It was deemed infeasible to have Charleston police use digital analytics software to better understand who is using its websites. Officials also determined it would be impractical to hire an outside party to study people who have had recent interactions with police and to regularly survey a representative sample of Charlestonians to measure satisfaction with the police. Both are dependent on funding and strategic plan objectives, the report stated.

Eliminating all disparities “may not be” a feasible or realistic goal, Walker said in a statement to The Post and Courier. The department can instead ensure its policies and practices promote fairness and equity, he said.

Among some two dozen recommendations still in the works are plans to annually assess the impact of traffic-enforcement strategies and continue training officers about when they should search cars during motor vehicle stops. Also in the pipeline are recommendations to investigate the reason why racial disparities are larger in some cases and to make sure the community has opportunities to give meaningful input about police practices.

They will be integrated into the department’s next strategic leadership plan, which will be completed in 2025.

But the final report marks the culmination of a five-year journey.

The progress CPD has made since the initial report was released is remarkable and impressive, according to department spokesperson Sgt. Christopher Stinson.

“The final report represents a significant achievement and provides closure to the initial process, but as with any evolving profession, there is always more work to be done,” he said.

Some members of the Charleston Area Justice Ministry, or CAJM, who were among the voices calling for a racial bias audit, found the report disappointing.

While CAJM member Suzanne Hardie agrees many “very positive” improvements came out of the process, she feels that work to address racial disparities has been swept under the rug.

For example, the review found that Black drivers are stopped more often than White drivers, even though they are a smaller part of the driving public. And when cited, Black drivers are more likely to receive multiple tickets than their White counterparts.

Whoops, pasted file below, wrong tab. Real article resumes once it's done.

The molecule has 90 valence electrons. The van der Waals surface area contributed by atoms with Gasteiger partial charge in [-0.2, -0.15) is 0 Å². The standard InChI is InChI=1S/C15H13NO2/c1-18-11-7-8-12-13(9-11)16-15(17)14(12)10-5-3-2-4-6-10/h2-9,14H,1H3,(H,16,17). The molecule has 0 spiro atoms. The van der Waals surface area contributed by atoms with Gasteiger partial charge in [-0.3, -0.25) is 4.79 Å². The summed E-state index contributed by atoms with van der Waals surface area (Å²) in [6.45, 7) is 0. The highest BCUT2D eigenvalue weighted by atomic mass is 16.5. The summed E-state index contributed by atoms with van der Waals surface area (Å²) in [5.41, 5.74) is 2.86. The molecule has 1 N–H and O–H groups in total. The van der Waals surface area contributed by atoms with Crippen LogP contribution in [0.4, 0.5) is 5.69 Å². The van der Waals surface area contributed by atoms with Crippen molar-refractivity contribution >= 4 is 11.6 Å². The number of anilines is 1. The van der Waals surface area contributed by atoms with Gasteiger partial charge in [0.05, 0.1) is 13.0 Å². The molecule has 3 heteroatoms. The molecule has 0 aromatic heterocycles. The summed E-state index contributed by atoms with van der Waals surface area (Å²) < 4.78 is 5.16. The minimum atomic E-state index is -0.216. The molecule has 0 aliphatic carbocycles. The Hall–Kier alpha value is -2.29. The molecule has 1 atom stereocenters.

When police have cause to search a vehicle, contraband is found in 70 percent of searches of White drivers but in only about half of the searches of Black drivers. This suggests that Black drivers are searched at higher rates, the analysis said.

“Where is the outrage about those kinds of numbers?” Hardie asked. “Instead, what we get is a defensiveness and a lack of attention to this area.”

Hardie and McFarland agree CPD has made a lot of progress. But they said they still feel that the department refuses to acknowledge that racial disparities and racial inequity is a problem within policing.

The audit answered some of the community’s questions and shed light on how the department operates, but more questions remain, according to Jerry Harris, co-chair of the Human Affairs Racial Conciliation Commission and the former vice chair of the Citizen’s Police Advisory Council.

“Those questions will continue to have to be answered,” Harris said.

Not only are some residents waiting for more answers about data that found racial disparities, but they also believe the department fell short on its promise to engage the community in a meaningful way.

While the chief attended a January community-led meeting that discussed the external review and used the community’s feedback to build the final report, there were no police-led conversations before the final report was released, Lt. Anthony Gibson confirmed.

It makes Hardie feel like the department doesn’t intend to “have real transparency or engagement.”

The job is still unfinished, she said.

Gibson reiterated that the audit process has come to a close.

“There has to be a finality to every process that ever begins, otherwise we would never get anything done,” Gibson said. “The audit process is done, so now we take the information from the audit and move forward.”

View the original story here.